Knee pain is one of the most common musculoskeletal complaints that brings people to medical attention. Approximately 50% of individuals over the age of 50 report an experience of knee pain within the past 12 months. We sought to identify the genetic variants associated with knee pain in 171,516 subjects from the UK Biobank cohort and seek supporting evidence in cohorts from 23andMe, the Osteoarthritis Initiative, and the Johnston County Osteoarthritis Project. We identified two loci that reached genome-wide significance in the UK Biobank: rs143384, located in GDF5 (P = 1.32 × 10−12), a gene previously implicated in osteoarthritis; and rs2808772, located near COL27A1 (P = 1.49 × 10−8). These findings were supported in cohorts with self-reported osteoarthritis/radiographic knee osteoarthritis without pain information. In this report on genome-wide association of knee pain, we identified two loci in or near GDF5 and COL27A1 that are associated with knee pain.
The knee supports body weight when walking, standing upright and bending. Knee pain describes a specific area of pain inside the knee or diffuse pain around knee area1. It is one of the most common musculoskeletal complaints that bring people to medical attention2. The knee pain experience varies from person to person and can present as a dull ache to a sharp, stabbing pain and from intermittent weight bearing pain to persistent pain3.
Knee pain is highly prevalent in older individuals, with ~50% of individuals over the age of 50 reporting an experience of knee pain within the past 12 months4. In one US general population cohort, knee pain prevalence has increased from 15.7 to 32.9% in females and from 8.7 to 27.7% in males between 1983 and 2005, regardless of knee osteoarthritis status5. In another estimate, the prevalence of knee osteoarthritis in the USA increased from 8% in 1950s to 16% currently6. There are over eight million patients suffering from knee osteoarthritis in the UK7. According to the Global Burden of Diseases 2016, osteoarthritis including knee osteoarthritis is the twelfth leading cause of years of life lived with disability globally8. It is estimated that ~50% of all people with knee osteoarthritis have reported knee pain symptoms and of those without knee osteoarthritis, 20% have reported knee pain5. There are many underlying mechanisms that can cause knee pain, including injuries, gout and infection, as well as arthritis. Among these, osteoarthritis is the most common cause, particularly in people over the age of 505. People with knee pain will experience progressive loss of knee function and declining quality of daily life, and display increasing dependence in daily activities9. Further, knee pain caused by osteoarthritis frequently accompanies pain in other joints, such as hips and hands, which further reduces quality of life10. The disease has generated huge economic burdens to the health care systems across the world. For example, although no figures exist specifically on knee osteoarthritis, the total direct cost of osteoarthritis as a whole in the UK in 2010 was around £1 billion and the corresponding total indirect cost of osteoarthritis in 2010 was over £3.2 billion11.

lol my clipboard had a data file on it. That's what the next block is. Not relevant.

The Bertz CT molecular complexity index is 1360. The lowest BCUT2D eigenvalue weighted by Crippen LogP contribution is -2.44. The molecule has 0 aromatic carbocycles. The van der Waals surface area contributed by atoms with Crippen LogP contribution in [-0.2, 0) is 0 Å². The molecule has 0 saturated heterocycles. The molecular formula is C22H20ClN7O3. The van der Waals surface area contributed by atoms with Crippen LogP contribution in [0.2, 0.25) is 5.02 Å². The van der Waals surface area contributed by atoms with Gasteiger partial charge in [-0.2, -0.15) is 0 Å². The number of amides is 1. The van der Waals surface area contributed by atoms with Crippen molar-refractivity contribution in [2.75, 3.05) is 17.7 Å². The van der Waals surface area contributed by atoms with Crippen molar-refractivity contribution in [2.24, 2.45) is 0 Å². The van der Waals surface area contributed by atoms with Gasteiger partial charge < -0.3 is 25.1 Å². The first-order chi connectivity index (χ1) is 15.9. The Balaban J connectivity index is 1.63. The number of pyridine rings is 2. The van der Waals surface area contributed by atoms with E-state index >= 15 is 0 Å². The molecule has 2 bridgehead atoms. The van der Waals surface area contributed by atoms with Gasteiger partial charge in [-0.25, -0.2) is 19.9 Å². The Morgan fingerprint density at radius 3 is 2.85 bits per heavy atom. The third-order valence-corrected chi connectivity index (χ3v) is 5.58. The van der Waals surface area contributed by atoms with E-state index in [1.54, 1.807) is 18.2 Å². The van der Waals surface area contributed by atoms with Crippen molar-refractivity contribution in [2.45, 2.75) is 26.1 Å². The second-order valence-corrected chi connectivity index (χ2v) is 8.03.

Epidemiological studies have suggested multiple risk factors for knee pain, including female sex, age, obesity, previous knee injuries, knee-straining work and smoking12. Similar risk factors are reported in studies of knee osteoarthritis specifically, which also included kneeling and squatting as further risk factors12,13. With aging populations and increasing rates of obesity, the prevalence of knee pain is likely to increase. Psychological factors are also important risk factors of knee pain14. These environmental and lifestyle factors are likely to interact with genetic factors, and are important to understand in genetic association studies.
Genetic studies to date have focused on knee osteoarthritis, but not knee pain more generally. Studies in siblings have reported heritabilities for knee osteoarthritis as high as 0.6215. In a recent large twin study, 45% of the respective variation for severe knee osteoarthritis requiring joint replacement could be explained by genetic factors16. The genetic architecture of knee osteoarthritis was considered to follow an additive genetic model, involving multiple genes or loci but each with small effect size17. Candidate genes, including GDF5, COL9A1, IL1B, IL1RN, LRCH1, CLIP, TNA and BMP2, have been reported to be associated with knee osteoarthritis18,19,20,21,22. Genome-wide association studies (GWAS) have also reported that the GDF5, DVWA, HLA-DQB1, BTNL2, COG5, MCF2L, TP63, FTO, SUPT3H/RUNX2, GLN3/GLT8D1 and LSP1P3 genes contribute specifically to knee osteoarthritis23,24,25,26,27,28,29. Recently, Zengini et al. reported nine novel genetic loci associated with osteoarthritis based on five different osteoarthritis definitions according to the self-reported status questionnaire and the Hospital Episode Statistics data from the UK Biobank cohort30. However, these analyses did not specifically focus on the knee area.
To identify the genetic variants associated with knee pain, we conducted a GWAS using the large UK Biobank cohort. We defined knee pain as ‘knee pain in the last month interfering with usual activity’, based on the information available from the study questionnaire. Since there are no knee pain GWAS summary statistics available, we chose to support our genome-wide findings on knee pain using three independent cohorts that defined osteoarthritis using either questionnaire data (i.e. 23andMe) or radiographic criteria (i.e. the Osteoarthritis Initiative (OAI) and the Johnston County Osteoarthritis Project (JoCo)).